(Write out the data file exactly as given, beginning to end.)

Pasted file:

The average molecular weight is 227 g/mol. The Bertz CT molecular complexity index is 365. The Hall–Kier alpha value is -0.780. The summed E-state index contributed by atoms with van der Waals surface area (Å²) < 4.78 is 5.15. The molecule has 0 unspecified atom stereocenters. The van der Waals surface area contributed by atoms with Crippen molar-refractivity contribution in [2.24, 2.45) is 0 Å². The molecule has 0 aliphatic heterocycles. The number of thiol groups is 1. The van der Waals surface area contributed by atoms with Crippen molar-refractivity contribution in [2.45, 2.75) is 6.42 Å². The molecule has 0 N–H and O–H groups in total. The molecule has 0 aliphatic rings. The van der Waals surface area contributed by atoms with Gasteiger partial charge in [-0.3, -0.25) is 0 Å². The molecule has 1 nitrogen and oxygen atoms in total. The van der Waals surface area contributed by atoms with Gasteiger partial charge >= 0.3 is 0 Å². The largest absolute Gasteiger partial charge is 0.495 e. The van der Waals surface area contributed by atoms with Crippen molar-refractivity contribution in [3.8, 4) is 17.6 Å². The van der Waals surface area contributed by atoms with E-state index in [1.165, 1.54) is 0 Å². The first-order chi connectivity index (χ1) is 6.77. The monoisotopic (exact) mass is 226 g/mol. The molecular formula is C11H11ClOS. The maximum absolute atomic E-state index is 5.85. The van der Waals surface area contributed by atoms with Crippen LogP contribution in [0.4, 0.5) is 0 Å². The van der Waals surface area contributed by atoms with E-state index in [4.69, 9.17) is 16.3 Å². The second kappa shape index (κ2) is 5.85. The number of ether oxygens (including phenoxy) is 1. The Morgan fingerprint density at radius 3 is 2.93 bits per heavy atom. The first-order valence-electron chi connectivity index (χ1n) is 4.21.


The average molecular weight is 227 g/mol. The Bertz CT molecular complexity index is 365. The Hall–Kier alpha value is -0.780. The summed E-state index contributed by atoms with van der Waals surface area (Å²) < 4.78 is 5.15. The molecule has 0 unspecified atom stereocenters. The van der Waals surface area contributed by atoms with Crippen molar-refractivity contribution in [2.24, 2.45) is 0 Å². The molecule has 0 aliphatic heterocycles. The number of thiol groups is 1. The van der Waals surface area contributed by atoms with Crippen molar-refractivity contribution in [2.45, 2.75) is 6.42 Å². The molecule has 0 N–H and O–H groups in total. The molecule has 0 aliphatic rings. The van der Waals surface area contributed by atoms with Gasteiger partial charge in [-0.3, -0.25) is 0 Å². The molecule has 1 nitrogen and oxygen atoms in total. The van der Waals surface area contributed by atoms with Gasteiger partial charge >= 0.3 is 0 Å². The largest absolute Gasteiger partial charge is 0.495 e. The van der Waals surface area contributed by atoms with Crippen molar-refractivity contribution in [3.8, 4) is 17.6 Å². The van der Waals surface area contributed by atoms with E-state index in [1.165, 1.54) is 0 Å². The first-order chi connectivity index (χ1) is 6.77. The monoisotopic (exact) mass is 226 g/mol. The molecular formula is C11H11ClOS. The maximum absolute atomic E-state index is 5.85. The van der Waals surface area contributed by atoms with Crippen LogP contribution in [0.4, 0.5) is 0 Å². The van der Waals surface area contributed by atoms with E-state index in [4.69, 9.17) is 16.3 Å². The second kappa shape index (κ2) is 5.85. The number of ether oxygens (including phenoxy) is 1. The Morgan fingerprint density at radius 3 is 2.93 bits per heavy atom. The first-order valence-electron chi connectivity index (χ1n) is 4.21.